Sharon: I like that, skeleton books. Once again, it’s a Herculean task, the whole thing of starting your own business. Would you say that there is somebody that inspired you and keeps inspiring you?

Jennifer: I wouldn’t say it’s a specific person. I think after that initial, tiny show that I did trying to sell my work, I think the most inspiring thing was seeing the other artists and seeing people that were making a living doing their work. I think that’s what’s really inspiring to me, finally meeting other people that were already doing what I wanted to do and realizing, “Wow, this is a viable career path.”

There’s not a lot of artists in my family, so no one really had any advice to give me back in the day. They weren’t necessarily unsupportive, but they didn’t really know how to encourage my art, either. It’s been very helpful getting out there and seeing people that are doing things and just being inspired. Different artists and different people inspire me for very different reasons. Some artists, their work is the thing that inspires you, and other artists have such a great work ethic or a really creative way of marketing. I try to keep my eyes and ears open all the time, and I let inspirations muddle around in my brain. And then one day some other thing will trigger an idea. You just never know. I try to always be open.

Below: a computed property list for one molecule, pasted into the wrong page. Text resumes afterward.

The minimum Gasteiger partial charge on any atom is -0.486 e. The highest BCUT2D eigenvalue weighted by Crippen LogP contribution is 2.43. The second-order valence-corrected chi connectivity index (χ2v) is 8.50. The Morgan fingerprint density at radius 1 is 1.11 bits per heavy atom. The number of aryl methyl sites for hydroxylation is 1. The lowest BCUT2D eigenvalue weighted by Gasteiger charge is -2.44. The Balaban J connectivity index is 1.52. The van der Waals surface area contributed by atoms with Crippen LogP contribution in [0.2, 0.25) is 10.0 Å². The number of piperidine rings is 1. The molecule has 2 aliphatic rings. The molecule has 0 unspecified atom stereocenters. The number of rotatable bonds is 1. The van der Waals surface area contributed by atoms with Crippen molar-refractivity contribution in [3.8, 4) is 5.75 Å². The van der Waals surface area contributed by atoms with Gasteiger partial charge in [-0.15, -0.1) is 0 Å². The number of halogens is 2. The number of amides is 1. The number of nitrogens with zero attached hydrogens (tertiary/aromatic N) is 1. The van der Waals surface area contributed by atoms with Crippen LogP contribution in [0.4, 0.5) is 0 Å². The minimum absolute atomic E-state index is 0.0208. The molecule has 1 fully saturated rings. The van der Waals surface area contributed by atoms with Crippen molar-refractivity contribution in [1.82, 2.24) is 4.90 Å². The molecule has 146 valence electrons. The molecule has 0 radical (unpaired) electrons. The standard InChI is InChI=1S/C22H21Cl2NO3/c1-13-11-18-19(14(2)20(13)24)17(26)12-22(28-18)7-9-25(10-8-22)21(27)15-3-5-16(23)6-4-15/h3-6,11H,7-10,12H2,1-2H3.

Sharon: I’m surprised; I usually see you at shows where there are a lot of other art jewelers, which is what I categorize you as. I see art jewelers, makers a lot. I’m thinking of New York City Jewelry Week, which is where I saw you once or twice. The last time I saw you, I wasn’t able to say hello. I would think you’d be more—well, maybe it’s the way I am, but I’d be more envious or competitive seeing all the other art jewelers, as opposed to finding inspiration.